Just to be clear, the people who think that Cravath is the “compensation leader” in terms of Biglaw firms are incorrect. Wachtell Lipton, for example, regularly pays more than the people at Worldwide Plaza. Cravath does not set the top of the market in terms of associate bonuses.
The first firm to make Cravath associates feel impoverished this season appears to be Boies Schiller. Yep, the house that David Boies built is once again paying money to its people like bonuses are a reward for hard work.
But some say the payouts don’t appear to be quite as generous as last year. Others disagree. But you really don’t have to try that hard to beat Cravath anymore…
* You know what, screw the neighborhood. There goes the freakin’ country. Congress’s bipartisan, not-so-super committee has failed to reach an agreement for a deficit reduction deal. [CNN]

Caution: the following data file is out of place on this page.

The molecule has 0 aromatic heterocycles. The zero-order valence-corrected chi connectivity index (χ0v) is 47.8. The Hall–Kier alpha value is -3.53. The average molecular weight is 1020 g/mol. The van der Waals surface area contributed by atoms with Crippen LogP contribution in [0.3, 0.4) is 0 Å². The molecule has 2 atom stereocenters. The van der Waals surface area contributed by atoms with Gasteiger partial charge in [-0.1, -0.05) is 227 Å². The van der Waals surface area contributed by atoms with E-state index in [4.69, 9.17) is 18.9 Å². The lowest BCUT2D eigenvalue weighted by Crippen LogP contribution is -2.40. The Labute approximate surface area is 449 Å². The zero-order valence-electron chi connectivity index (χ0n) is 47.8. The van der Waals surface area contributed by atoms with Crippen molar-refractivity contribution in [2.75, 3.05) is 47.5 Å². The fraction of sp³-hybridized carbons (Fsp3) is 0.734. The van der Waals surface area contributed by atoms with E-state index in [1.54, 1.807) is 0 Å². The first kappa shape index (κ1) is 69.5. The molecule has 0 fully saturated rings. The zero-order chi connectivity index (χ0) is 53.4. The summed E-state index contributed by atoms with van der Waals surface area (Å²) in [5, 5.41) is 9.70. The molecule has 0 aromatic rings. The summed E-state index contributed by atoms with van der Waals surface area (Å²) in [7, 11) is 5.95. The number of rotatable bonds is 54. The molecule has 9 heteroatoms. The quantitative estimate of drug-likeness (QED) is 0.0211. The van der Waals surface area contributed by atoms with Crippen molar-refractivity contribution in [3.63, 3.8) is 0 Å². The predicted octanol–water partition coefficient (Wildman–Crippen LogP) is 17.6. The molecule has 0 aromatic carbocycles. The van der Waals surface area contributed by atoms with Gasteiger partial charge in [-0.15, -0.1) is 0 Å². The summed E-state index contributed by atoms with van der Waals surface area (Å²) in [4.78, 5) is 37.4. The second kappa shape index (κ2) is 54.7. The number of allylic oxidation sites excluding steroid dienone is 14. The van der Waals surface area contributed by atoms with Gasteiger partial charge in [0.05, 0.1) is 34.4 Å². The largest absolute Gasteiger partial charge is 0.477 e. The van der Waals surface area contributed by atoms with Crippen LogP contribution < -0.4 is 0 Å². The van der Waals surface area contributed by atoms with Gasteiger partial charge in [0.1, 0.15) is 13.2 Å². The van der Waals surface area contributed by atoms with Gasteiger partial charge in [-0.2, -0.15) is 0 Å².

* “When the government takes action . . . there are legal limits to what they can do.” And one of those limits is that they can’t screw over any of the AIG shareholders, right, Maurice? [New York Times]
* While NBA players were busy consolidating their antitrust suits in Minnesota, David Boies was being called out by the NBA’s general counsel. Keep it on the in court, Buchanan. [USA Today]
* Remember that time we got arrested at an Occupy Wall Street protest and then sued over it? Probably not the kind of story you want to reminisce about with your future husband. [Bloomberg]
Last night we wrote about a high-profile lawsuit: 3M v. Lanny Davis. Yes, that’s right: the maker of Post-its and Scotch tape is going after Lanny J. Davis, the noted D.C. lawyer and lobbyist, along with his client, Porton Capital (a group of private investors).
It’s a strange lawsuit, but the allegations in it aren’t new. Similar suits were filed by 3M in June and July, in New York state court. (And one of them is still pending, despite the filing of an action in D.C. federal court.)